And now for the final instalment in my retrospective trip to Japan through the pages of my photo album:
I was disappointed by the shinkansen (bullet train)! I had imagined the landscape would rush by in an unrecognisable blur. Of course it is fast – trains travel at speeds of up to 320km/h, it’s just that I had imagined it would feel faster. Maybe it’s because I rush around so much anyway that I failed to notice the sensation of velocity. I certainly kept up a fairly hectic pace once in Tokyo. In fact, I did so much walking and sightseeing that my legs ached like mad and the balls of my feet felt bruised. I was battling an acute case of guidebookitis, a healthy dose of FOMO (fear of missing out; what if this was my one and only trip to Japan?) all topped off with a bout of homesickness having left friends and family back in England. In short, I didn’t stop from breakfast till dinner time.
It took me a few days to get used to the Tokyo Subway System; it’s a maze of different lines, seemingly endless underground shopping malls, confusing signage and ticket machines (well to a non-Japanese speaker) and a constant throng of passengers. According to one travel site, it’s the world’s busiest metro system handling approximately 8.7 million passengers daily.
On arrival in the up-market suburb of Ginza, I set off to find the Sony Store, famed for its Games and Interactive section, only to find it had moved to a different suburb. Later that day I walked for block upon block to find a restaurant in the Roppongi Hills area only to find it had never been in that suburb and probably never would be (I had misread the Guidebook). Another day I walked miles to find Hambachi-Dori, listed as a must-see in the Lonely Planet. It’s simply a street where they sell plates of wax look-alike food, the kind you find displayed outside restaurants. Frankly, once you’ve seen one waxen plate of noodles, you’ve seen the lot. See what I mean about Guidebookitis?
A few days later I covered at least five sides of a triangle (while my map reading is not the best, it didn’t help that many of the side streets were not marked) trying to locate an organic cafe in the heart of the old fabric district, Harajuku. It was 5pm when I finally arrived for a very late lunch.
I also ended up carrying Coals to Newcastle on a few occasions. For example, when I finally reach the 53rd floor of the Mori Arts Centre in Roppongi Hills, the exhibition, Kaleidoscope Eye, was full of Western modern art – including the likes of ‘Britartist’ Tracy Emin.
Then in a lace shop in Harajuku, where I bought a few bits of Japanese lace, there was a decorative tea-towel featuring the story of Nottingham lace. And in an ultra-expensive cafe in Ginza as I sat down (at last) and heroically drank a cup of green tea (when in Rome…) that was strong enough to put hairs on my chest, the ultra-slim, Channel-clad lunching ladies sipped delicately on Earl Grey and ate tiny sandwiches and slices of apple pie.
In truth, sitting down didn’t happen enough (sadly, I seemed to have left the rest-inducing heated loo seats behind in Kyoto) so I relied instead on a couple of reviving Suntory whiskies with dinner in the evenings and a few soothing-sounding Japanese baths that were, in reality, too hot to handle at 50-degrees! But I did sit down to watch a single act Kabuki play at the Kabukiza Theatre in Ginza. Kabuki is a highly stylised form of theatre (think highly painted faces, elaborate costumes, trapdoors and revolving sets) with plays usually based on historical events, moral conflicts or tales of love. Hiring earphones so I could listen to the plot in English was a great help and it was an enjoyable experience. I also had fun watching the theatre goers (this was after all posh Ginza) and noticed several women in kimonos.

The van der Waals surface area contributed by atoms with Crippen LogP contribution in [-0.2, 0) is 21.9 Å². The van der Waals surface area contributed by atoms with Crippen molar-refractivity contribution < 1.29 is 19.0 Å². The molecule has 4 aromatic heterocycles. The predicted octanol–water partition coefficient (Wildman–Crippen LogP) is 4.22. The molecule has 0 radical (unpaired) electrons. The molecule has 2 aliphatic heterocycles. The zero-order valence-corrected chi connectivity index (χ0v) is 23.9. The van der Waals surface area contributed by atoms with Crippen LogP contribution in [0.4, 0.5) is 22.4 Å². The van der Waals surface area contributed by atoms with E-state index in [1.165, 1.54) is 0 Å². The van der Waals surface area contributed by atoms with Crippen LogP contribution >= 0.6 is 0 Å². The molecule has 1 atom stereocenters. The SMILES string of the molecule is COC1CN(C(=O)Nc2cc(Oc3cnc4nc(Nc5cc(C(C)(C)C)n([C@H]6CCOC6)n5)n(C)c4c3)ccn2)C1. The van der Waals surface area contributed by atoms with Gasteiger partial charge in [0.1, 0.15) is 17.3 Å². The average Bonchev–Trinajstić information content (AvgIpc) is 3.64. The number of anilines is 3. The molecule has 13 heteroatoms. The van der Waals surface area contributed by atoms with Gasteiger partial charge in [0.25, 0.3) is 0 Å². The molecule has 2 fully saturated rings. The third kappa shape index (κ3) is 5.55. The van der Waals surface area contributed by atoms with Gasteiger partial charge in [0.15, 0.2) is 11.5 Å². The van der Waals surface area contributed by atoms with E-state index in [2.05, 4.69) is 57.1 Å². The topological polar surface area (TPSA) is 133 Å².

On my penultimate day, restored by the freshest and most delicious sushi the night before, I went off to Yoyogi Park (where young people go to let off steam on a Sunday) and the nearby Meiji Shrine. It was a beautiful spring day and there were several Shinto weddings going on in the grounds of the Shrine. I saw one group being photographed, the women wearing white-hooded dresses and the men wide skirt-like trousers. Photographers ran around adjusting a tuck here and a fold there, nobody smiled and it all looked rather sombre.
By complete contrast, the Goths, the punks, Jane Austen and fairytale aficionados were all showing off their extravagant costumes in Yoyogi Park.
The Elvis impersonators (they are a fixture) were warming up, taping up their much-worn boots with masking tape, slicking back their hair and chewing gum before strutting their stuff to the muffled music of ghetto blasters that shared the same vintage as their shoes.
I couldn’t leave Tokyo without seeing the lights in Shibuya so I stopped off on my last night to immerse myself in the flashing neon and videos adorning the skyscrapers. But my favourite thing – a bronze statue of Hachiko dog outside Shibuya Station – had much more permanence to it. Owned by a professor, Hachiko would come to meet his master from the train every day. When the professor died in 1925 the dog continued to show up at the station every day until his own death in 1935. Surely a Japanese version of the Greyfriars Bobby? That brings me neatly back to dogs. Watch out for my next post on people watching at the dog park.